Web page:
January 11, 2024

Navigating Reversion Rights: Creator Guide + Legal Template

Tom Waddick
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Whether you are a producer, screenwriter, filmmaker, or other creative professional, it’s imperative to your success that you protect your creative work while expanding its reach into the world. One of the best ways to do this, legally-speaking, is with reversion rights. 

But what are reversion rights, why are they vital to creators, and how can you utilize them when drafting your next entertainment contract? In this post, we will cover all things reversion rights to help you better understand how to retain ownership and control of your creative work.

Download our free grant with reversion clause template

At Wrapbook, we believe in empowering creators, and that's why we're excited to offer a free grant with reversion clause template. This invaluable resource is designed to assist creators in navigating the often complex terrain of reversion rights. You can also follow along with it as we explain reversion rights.

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What are reversion rights?

Reversion rights act as a contractual mechanism. They dictate when and how the rights to use, adapt, and publish creative work revert back to their original creator.

Imagine you've poured your creative genius into a comic book, and a filmmaker wants to adapt it into a movie or TV show. Usually, you would enter into an option/purchase deal wherein you grant the filmmaker the right to use and develop your creative material so they can produce an adaptation of the comic book.

If the filmmaker is unable to produce a movie or TV show based on your comic book, however, you would want to reclaim all of your rights to the work. That’s where reversion rights come in.

Reversion rights are a safety net. They make sure the rights you grant to someone to use and adapt your creative work automatically return to you under specific conditions. 

Conditions for the reversion of rights might include:

  • Failure of the filmmaker to raise adequate capital within a set period of time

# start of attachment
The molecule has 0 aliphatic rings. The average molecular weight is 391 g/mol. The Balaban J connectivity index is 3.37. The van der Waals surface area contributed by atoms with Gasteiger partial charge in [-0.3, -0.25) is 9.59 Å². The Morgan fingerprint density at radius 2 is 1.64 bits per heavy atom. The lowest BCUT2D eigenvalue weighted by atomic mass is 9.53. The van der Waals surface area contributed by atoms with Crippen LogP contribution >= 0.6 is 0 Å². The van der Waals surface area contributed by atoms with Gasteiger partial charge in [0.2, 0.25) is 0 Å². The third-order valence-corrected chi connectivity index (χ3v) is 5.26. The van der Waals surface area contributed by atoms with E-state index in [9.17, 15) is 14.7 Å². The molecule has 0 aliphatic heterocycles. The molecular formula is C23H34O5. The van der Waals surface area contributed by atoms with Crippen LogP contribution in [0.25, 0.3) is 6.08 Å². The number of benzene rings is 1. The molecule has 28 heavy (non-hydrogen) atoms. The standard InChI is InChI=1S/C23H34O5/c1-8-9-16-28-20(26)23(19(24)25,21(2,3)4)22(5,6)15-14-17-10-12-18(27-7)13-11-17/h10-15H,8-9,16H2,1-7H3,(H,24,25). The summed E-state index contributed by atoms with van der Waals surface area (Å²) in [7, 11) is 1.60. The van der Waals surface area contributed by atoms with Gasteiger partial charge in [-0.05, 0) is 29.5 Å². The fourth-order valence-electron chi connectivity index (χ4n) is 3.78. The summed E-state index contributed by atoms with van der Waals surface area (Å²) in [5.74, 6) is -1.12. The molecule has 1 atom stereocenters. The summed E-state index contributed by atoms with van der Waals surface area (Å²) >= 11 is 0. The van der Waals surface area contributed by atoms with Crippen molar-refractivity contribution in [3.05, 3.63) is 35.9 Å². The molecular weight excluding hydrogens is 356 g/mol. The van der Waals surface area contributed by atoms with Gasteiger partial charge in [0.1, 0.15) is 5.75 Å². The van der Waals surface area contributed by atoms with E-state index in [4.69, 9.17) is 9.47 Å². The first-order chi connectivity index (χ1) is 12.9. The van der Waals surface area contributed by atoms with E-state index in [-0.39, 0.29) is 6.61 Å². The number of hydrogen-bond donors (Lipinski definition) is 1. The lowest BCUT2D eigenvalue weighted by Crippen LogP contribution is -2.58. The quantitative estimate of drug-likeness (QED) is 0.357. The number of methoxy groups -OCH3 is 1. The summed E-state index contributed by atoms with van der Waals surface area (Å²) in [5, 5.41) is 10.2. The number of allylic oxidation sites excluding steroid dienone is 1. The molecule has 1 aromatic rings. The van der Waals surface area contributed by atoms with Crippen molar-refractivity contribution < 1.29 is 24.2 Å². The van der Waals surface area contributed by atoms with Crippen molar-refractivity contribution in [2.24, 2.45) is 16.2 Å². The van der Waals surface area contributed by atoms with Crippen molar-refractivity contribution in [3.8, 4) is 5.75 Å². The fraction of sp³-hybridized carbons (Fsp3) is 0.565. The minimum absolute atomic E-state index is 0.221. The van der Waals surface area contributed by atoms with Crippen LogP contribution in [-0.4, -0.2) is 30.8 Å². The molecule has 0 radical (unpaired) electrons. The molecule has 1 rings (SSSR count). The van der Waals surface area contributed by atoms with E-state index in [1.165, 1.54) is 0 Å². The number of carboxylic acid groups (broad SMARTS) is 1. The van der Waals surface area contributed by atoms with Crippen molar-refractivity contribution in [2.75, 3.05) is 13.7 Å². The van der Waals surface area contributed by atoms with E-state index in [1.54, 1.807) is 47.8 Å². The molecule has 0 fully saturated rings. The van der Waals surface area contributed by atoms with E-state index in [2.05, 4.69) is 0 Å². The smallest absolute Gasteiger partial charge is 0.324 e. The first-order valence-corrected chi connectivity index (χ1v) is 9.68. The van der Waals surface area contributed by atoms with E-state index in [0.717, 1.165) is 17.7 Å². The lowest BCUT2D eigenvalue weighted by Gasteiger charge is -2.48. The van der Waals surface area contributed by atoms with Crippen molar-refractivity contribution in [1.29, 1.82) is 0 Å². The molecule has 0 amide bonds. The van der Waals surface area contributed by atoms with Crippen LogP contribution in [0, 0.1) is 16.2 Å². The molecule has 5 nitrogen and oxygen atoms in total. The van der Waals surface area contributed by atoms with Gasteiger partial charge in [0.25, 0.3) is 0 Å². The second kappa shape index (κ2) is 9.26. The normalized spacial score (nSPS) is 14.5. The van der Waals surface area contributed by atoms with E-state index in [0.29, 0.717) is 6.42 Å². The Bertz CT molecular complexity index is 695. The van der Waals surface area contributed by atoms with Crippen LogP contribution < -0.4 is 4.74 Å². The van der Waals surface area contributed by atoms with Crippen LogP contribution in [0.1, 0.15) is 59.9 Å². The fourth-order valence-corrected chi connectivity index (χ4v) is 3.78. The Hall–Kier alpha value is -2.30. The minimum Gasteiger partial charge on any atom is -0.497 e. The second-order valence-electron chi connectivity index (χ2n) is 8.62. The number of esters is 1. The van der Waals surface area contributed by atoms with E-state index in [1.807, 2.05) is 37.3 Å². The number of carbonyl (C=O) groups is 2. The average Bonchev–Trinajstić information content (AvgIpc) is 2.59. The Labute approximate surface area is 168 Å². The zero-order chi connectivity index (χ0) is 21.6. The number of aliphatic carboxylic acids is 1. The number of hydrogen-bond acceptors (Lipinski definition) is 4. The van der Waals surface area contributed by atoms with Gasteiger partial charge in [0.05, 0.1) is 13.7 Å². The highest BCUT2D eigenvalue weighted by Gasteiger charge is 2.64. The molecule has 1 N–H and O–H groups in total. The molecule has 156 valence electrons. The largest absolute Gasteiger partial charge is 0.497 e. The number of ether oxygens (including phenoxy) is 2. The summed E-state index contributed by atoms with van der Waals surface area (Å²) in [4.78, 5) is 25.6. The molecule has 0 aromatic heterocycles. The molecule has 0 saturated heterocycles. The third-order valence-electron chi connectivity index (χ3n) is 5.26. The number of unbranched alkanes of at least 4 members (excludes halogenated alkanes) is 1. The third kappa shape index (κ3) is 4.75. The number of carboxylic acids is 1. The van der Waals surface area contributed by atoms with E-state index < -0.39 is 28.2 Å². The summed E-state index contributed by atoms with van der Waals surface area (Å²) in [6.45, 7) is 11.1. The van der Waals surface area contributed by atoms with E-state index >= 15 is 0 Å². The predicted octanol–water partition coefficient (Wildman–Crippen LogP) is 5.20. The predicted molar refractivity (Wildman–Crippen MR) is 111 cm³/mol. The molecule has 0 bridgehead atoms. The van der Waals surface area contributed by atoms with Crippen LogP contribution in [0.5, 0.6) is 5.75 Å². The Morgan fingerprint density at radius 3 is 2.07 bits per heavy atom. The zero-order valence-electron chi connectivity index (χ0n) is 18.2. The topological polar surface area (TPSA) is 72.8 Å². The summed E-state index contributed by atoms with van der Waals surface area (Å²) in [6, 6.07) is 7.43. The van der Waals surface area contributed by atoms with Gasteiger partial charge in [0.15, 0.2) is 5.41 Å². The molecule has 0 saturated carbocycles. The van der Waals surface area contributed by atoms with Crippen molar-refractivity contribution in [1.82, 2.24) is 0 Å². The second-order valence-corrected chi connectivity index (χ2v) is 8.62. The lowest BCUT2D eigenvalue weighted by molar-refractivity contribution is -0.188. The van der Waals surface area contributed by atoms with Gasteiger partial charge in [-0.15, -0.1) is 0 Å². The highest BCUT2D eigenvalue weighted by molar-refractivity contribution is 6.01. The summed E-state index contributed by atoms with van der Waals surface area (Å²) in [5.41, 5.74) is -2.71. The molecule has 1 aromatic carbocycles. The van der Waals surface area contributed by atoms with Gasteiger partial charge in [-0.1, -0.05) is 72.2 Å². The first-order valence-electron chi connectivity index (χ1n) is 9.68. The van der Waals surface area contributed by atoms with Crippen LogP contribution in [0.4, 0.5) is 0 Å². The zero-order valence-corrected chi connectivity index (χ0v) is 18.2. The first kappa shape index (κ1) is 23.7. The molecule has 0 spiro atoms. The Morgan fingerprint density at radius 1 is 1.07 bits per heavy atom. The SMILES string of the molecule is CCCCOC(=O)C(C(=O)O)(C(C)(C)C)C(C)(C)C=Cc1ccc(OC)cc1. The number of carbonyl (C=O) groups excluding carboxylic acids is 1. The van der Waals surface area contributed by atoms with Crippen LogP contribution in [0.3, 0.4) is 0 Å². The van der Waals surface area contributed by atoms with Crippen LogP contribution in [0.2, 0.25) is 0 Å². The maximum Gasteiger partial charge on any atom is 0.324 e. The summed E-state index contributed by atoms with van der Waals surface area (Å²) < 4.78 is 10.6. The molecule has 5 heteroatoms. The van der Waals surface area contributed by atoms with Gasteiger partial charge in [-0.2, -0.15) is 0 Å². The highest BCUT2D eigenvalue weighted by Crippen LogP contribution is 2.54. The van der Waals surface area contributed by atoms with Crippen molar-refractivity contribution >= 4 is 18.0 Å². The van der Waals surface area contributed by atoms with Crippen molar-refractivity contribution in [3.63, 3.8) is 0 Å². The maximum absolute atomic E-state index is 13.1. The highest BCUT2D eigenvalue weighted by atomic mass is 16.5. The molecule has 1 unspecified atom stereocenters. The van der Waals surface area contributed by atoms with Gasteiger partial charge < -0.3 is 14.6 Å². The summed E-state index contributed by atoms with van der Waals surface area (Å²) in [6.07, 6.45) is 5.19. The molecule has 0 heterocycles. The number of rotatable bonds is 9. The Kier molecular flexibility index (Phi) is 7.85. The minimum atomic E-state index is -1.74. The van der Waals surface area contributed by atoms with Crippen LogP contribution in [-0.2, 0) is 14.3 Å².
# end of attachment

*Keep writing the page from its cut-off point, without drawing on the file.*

• Failure to produce and distribute the movie or TV show within a set number of years
  • Failure to produce successive iterations of the material over a period of time (think new TV seasons, movie sequels, or remakes)

No matter what conditions you set forth, reversion rights are a crucial component of any grant of rights agreement.

Why are reversion rights important in entertainment contracts?

In entertainment contracts, reversion rights play a pivotal role. Consider the producer who’s optioned a screenplay. If the producer fails to raise sufficient capital within a set timeframe or is unable to produce and distribute a movie or TV show, reversion rights might kick in.  

By placing the onus on the licensee (i.e. the producer, production company, and/or studio) to make use of the creative material within a set period of time, reversion rights help spur development and prevent projects from stalling.

Reversion clauses are also valuable to creators. Without reversion rights, creators might find themselves at a disadvantage. Unable to reclaim the rights to their work, they could potentially lose out on future opportunities.

With carefully considered reversion clauses built into these contracts, creatives can rest easy knowing their work is protected. Reversion rights help guarantee that creators will be able to use their own work as they see fit.

What are the differences between reversion and termination rights?

Sometimes a basic grant of rights also includes a termination clause. Termination clauses are similar to reversion rights in that they allow a creator to regain the rights to their material. However, they have key structural differences. It's crucial to understand the nuances between reversion and termination rights. 

Reversion rights automatically return to the creator based on predefined conditions. Termination rights require the creator to choose to initiate a termination. This results in the end of the contractual relationship.

Termination usually takes the form of a written notification to terminate. Think of a termination clause like an escape hatch: it allows a creator to exit a deal they no longer agree with and regain their creative freedom if and when they feel that their needs are no longer being met.